Make a list of the most important figures in the history of redemption. Who appears on it? Certainly you have listed Old Testament figures such as Moses and David. Paul and Peter probably appear as well, not to mention Jesus, the figure around whom all redemptive history is centered. But do not forget Pontius Pilate, the Roman governor who ordered the crucifixion of Jesus. The crucifixion makes Pilate such an important figure in the history of salvation that he is one of the few people named explicitly in ecumenical confessions such as the Apostles’ Creed.
All four Gospels describe Jesus’ meeting with Pilate, but John’s gospel is particularly detailed in its description of this event. There is much in the encounter that merits our attention, but first let us consider Pilate’s words “Behold the man!”(John 18:5). Over the centuries, many theologians have said that when Pilate spoke those words, he was not merely offering a condemned man to the crowd. Instead, he was also unknowingly speaking a divine truth, as some pagans did during the Old Testament period (for example, Num. 22–24). In saying “Behold the man!” these Christian thinkers have argued, Pilate emphasized the incarnation and its role in our redemption. Because sin entered the world through a man, Adam, only a man serve as our Savior (Gen. 3; Phil. 2:5–11). Only a man can atone for the sins of other human beings. Though the mediator between God and man had to be truly divine as well, it took a second Adam to reconcile us to our Creator and reveal the nature of true humanity (Rom. 5:12–21).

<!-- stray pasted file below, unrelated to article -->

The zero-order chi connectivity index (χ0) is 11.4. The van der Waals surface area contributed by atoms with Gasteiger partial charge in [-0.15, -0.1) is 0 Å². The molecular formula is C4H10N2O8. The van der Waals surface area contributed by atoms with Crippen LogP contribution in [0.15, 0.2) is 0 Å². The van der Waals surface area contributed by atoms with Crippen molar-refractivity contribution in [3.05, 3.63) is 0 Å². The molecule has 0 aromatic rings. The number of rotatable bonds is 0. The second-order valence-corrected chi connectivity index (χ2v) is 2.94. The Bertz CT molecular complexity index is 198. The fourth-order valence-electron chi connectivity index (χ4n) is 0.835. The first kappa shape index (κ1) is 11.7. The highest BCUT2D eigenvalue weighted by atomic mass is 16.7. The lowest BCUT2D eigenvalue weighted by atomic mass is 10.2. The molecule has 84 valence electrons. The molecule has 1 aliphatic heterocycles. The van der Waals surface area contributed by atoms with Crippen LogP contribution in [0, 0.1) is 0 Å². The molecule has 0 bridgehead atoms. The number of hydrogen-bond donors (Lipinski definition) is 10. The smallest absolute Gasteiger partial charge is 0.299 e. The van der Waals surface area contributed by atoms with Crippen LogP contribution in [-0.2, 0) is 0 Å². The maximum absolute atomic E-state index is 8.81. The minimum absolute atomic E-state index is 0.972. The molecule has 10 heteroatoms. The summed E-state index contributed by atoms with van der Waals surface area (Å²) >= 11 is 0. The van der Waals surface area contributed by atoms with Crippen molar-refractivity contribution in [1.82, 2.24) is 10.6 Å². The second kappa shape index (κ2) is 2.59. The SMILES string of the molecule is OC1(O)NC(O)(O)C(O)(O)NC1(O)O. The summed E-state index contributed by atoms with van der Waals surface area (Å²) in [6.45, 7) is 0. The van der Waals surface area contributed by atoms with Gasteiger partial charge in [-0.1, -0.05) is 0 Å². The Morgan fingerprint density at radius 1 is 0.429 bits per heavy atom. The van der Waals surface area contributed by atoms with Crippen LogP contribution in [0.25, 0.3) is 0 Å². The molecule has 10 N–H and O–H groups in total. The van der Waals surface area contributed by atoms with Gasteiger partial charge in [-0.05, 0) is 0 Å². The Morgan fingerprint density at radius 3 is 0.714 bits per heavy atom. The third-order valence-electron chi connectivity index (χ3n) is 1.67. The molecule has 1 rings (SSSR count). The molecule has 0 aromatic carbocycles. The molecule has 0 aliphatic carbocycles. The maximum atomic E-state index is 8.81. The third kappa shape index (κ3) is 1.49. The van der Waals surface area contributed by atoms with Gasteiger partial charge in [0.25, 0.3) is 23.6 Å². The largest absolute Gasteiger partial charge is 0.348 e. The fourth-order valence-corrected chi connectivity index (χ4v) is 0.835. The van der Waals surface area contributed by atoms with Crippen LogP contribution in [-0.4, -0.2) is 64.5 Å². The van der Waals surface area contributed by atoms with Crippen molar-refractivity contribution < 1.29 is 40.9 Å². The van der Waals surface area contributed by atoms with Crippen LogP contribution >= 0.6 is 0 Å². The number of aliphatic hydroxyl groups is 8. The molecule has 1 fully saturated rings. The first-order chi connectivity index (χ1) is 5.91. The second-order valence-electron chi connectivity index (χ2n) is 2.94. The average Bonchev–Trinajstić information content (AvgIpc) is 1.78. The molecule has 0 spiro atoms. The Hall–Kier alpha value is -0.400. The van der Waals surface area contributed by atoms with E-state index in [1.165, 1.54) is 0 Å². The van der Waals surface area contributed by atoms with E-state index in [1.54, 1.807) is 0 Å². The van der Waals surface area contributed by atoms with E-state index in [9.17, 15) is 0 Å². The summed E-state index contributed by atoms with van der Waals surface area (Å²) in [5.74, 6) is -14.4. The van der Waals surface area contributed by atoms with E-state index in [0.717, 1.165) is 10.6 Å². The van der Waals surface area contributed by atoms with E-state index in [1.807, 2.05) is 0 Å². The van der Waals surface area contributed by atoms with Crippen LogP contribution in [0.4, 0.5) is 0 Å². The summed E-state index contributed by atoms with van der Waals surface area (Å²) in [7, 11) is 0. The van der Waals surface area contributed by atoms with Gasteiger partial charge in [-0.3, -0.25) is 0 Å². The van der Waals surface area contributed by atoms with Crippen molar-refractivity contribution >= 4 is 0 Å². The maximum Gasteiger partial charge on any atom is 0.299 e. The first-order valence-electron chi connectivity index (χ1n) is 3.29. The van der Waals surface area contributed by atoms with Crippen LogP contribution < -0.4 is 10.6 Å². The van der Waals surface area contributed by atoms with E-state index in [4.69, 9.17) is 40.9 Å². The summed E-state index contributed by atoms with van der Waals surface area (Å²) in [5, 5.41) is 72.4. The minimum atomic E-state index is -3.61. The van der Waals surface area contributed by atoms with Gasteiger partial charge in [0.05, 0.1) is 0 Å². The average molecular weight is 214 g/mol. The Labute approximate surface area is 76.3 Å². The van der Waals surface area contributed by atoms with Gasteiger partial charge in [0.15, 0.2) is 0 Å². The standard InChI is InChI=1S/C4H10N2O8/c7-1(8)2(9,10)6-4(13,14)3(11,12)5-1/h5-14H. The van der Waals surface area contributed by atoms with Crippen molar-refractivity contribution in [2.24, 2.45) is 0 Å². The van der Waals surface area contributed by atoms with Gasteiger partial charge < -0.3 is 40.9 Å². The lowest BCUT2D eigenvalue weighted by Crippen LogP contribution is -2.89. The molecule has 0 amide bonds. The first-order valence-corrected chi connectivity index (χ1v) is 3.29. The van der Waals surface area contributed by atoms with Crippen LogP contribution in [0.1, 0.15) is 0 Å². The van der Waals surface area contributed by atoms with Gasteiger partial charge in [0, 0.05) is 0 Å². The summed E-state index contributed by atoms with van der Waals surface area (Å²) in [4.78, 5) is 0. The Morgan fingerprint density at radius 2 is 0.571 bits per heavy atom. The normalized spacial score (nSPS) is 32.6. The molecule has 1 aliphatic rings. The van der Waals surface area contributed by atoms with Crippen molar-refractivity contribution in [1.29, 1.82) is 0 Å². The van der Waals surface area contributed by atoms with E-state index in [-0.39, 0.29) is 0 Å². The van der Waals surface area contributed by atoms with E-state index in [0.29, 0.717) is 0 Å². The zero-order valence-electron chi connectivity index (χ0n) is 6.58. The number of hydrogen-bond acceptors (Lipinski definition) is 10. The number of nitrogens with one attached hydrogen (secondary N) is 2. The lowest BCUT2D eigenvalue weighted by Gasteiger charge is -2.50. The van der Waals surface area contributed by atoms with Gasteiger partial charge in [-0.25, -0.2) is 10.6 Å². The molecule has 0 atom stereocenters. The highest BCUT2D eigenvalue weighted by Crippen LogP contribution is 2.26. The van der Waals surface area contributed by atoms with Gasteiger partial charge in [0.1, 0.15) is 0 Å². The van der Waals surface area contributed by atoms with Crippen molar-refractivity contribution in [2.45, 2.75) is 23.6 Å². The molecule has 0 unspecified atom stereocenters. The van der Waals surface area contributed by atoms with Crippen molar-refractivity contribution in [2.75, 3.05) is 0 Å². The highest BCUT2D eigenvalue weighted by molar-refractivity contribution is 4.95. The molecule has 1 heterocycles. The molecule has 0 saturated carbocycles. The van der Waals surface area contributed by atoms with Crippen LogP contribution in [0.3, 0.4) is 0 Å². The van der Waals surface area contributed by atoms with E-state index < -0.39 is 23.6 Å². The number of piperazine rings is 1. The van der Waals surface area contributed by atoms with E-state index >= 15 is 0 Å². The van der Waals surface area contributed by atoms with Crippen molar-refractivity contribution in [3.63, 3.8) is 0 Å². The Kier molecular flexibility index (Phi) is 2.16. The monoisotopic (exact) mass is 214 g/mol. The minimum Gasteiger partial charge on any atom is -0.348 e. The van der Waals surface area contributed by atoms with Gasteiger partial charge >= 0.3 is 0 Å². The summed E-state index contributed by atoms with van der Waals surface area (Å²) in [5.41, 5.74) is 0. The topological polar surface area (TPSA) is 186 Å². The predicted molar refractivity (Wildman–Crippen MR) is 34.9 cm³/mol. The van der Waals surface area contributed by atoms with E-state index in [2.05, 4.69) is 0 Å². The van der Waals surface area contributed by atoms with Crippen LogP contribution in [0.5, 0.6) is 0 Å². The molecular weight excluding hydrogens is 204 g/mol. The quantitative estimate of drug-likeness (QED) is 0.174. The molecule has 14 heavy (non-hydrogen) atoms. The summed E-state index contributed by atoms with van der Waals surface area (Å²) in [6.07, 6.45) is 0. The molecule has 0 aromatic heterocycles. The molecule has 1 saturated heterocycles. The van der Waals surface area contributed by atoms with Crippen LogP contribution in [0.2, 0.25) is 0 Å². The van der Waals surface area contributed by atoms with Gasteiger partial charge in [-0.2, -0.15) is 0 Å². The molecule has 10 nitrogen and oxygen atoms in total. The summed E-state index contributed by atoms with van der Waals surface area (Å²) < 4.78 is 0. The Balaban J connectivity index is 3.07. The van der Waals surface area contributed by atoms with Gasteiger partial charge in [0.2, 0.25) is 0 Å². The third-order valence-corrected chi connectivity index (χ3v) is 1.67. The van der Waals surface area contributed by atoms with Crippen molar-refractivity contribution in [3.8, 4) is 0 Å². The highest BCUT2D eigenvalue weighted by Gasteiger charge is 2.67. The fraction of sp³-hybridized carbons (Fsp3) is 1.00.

Certainly, Pilate had little, if any understanding that Jesus claimed to be God incarnate. Nevertheless, this did not excuse Pilate for handing Jesus over for crucifixion. He willingly put an innocent man to death for the sake of political expediency. He was more concerned with his own personal safety than with justice and truth (John 19:1–16). Consequently, the second thing to focus on in Jesus’ encounter with Pilate is how Pilate stands in stark contrast to our Savior.
Above all else, Jesus proclaimed, defended, and acted upon the truth (John 18:37). Truth was so important to Him that He preferred to hand Himself over to the authorities and suffer for the truth rather than cease His mission (v. 36; 19:11; see 10:17). He was willing to endure conflict if it was necessary to preserve the truth.